Since 1990, India’s GDP per capita has increased almost six times – but the upper classes have been the main beneficiaries.
capitalism and corporations that exploit employees at the lower rungs to maximise salaries and dividends for executives and shareholde
According to the Credit Suisse Research Institute, the top 1% of India’s population owns nearly 60% of its wealth, trailing Russia, where the top 1% owns 74%.
The richest 10% of Indians currently own 80% of the country’s wealth. At the other end, the poorer half jostles for a mere 4.1% of national wealth.
Although in terms of non-income indicators of well-being like life expectancy, infant and maternal mortality, sanitation, mean years of schooling, and female literacy India fared better than neighbouring Bangladesh and Pakistan, around 360 million Indians – or 28% of the population — are still living in conditions of severe poverty.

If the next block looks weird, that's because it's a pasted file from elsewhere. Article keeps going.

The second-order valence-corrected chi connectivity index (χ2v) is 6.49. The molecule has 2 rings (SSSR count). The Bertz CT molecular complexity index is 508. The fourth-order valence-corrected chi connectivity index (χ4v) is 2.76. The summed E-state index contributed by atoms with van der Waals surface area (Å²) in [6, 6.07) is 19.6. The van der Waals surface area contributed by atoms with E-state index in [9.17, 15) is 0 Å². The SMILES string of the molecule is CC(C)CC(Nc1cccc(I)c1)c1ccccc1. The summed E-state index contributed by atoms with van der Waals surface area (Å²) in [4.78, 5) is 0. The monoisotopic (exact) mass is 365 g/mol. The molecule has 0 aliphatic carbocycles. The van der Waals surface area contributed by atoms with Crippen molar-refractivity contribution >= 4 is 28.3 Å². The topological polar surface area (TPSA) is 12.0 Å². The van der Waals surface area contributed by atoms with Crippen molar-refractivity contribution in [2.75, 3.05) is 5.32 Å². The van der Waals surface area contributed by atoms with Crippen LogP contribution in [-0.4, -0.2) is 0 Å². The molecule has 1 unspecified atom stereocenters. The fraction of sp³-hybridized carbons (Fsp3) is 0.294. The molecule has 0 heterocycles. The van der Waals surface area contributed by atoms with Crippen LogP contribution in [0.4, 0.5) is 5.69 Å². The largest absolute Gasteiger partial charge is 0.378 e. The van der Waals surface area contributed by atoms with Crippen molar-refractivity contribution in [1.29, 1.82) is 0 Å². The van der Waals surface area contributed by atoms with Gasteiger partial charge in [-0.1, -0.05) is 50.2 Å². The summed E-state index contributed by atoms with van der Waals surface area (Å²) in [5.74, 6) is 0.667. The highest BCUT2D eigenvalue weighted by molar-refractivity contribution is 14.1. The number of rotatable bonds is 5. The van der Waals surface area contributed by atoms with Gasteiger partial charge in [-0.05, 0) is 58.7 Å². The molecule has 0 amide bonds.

Increasing wealth concentration is also reflected in income growth. Between 1988 and 2011, the incomes of the poorest 10% of Indians rose by $29, at an increase of 1% per year. In the same period, the income of the richest 10% increased by almost $615, at the rate of 25% per year.
The super-rich can avoid taxes by using innovative schemes to shelter their wealth and manipulate the political system without repercussions.
This impedes the government’s ability to raise revenues and thereby limits social spending on health, education, and employment. Currently, 3% of GDP goes towards education and only 1.3% towards health.
Capitalism and corporations that exploit employees at the lower rungs to maximise salaries and dividends for executives and shareholders.